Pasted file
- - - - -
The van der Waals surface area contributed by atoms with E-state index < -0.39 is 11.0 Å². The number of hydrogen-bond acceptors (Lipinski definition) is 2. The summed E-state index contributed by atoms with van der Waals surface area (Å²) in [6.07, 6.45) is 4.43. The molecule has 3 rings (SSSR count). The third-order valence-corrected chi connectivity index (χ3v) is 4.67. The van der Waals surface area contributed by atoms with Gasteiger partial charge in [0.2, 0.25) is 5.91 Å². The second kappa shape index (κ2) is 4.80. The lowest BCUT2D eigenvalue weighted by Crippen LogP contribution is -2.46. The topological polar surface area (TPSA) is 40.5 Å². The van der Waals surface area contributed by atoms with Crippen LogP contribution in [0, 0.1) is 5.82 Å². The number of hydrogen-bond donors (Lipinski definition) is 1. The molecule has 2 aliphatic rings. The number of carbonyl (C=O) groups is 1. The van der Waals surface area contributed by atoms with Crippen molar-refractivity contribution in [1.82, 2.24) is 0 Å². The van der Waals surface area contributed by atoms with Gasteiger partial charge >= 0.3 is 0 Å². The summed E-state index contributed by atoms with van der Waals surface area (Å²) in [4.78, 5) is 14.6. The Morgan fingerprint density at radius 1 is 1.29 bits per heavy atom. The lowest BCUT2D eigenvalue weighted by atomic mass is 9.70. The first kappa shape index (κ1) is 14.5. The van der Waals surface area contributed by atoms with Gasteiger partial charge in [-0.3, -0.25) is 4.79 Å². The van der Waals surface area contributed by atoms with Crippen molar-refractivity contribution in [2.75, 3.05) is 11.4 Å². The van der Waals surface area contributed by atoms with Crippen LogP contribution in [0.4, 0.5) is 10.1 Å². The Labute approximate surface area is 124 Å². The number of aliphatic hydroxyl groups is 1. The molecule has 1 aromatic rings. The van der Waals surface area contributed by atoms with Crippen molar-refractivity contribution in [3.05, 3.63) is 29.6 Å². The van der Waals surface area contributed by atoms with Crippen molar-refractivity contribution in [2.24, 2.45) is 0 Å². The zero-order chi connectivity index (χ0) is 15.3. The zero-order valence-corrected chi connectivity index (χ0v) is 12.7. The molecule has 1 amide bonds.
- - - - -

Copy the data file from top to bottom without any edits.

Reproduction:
The van der Waals surface area contributed by atoms with E-state index < -0.39 is 11.0 Å². The number of hydrogen-bond acceptors (Lipinski definition) is 2. The summed E-state index contributed by atoms with van der Waals surface area (Å²) in [6.07, 6.45) is 4.43. The molecule has 3 rings (SSSR count). The third-order valence-corrected chi connectivity index (χ3v) is 4.67. The van der Waals surface area contributed by atoms with Gasteiger partial charge in [0.2, 0.25) is 5.91 Å². The second kappa shape index (κ2) is 4.80. The lowest BCUT2D eigenvalue weighted by Crippen LogP contribution is -2.46. The topological polar surface area (TPSA) is 40.5 Å². The van der Waals surface area contributed by atoms with Crippen LogP contribution in [0, 0.1) is 5.82 Å². The number of hydrogen-bond donors (Lipinski definition) is 1. The molecule has 2 aliphatic rings. The number of carbonyl (C=O) groups is 1. The van der Waals surface area contributed by atoms with Crippen molar-refractivity contribution in [1.82, 2.24) is 0 Å². The van der Waals surface area contributed by atoms with Gasteiger partial charge >= 0.3 is 0 Å². The summed E-state index contributed by atoms with van der Waals surface area (Å²) in [4.78, 5) is 14.6. The Morgan fingerprint density at radius 1 is 1.29 bits per heavy atom. The lowest BCUT2D eigenvalue weighted by atomic mass is 9.70. The first kappa shape index (κ1) is 14.5. The van der Waals surface area contributed by atoms with Gasteiger partial charge in [-0.3, -0.25) is 4.79 Å². The van der Waals surface area contributed by atoms with Crippen molar-refractivity contribution in [2.75, 3.05) is 11.4 Å². The van der Waals surface area contributed by atoms with Crippen LogP contribution in [0.4, 0.5) is 10.1 Å². The Labute approximate surface area is 124 Å². The number of aliphatic hydroxyl groups is 1. The molecule has 1 aromatic rings. The van der Waals surface area contributed by atoms with Crippen molar-refractivity contribution in [3.05, 3.63) is 29.6 Å². The van der Waals surface area contributed by atoms with Crippen molar-refractivity contribution in [2.24, 2.45) is 0 Å². The zero-order chi connectivity index (χ0) is 15.3. The zero-order valence-corrected chi connectivity index (χ0v) is 12.7. The molecule has 1 amide bonds.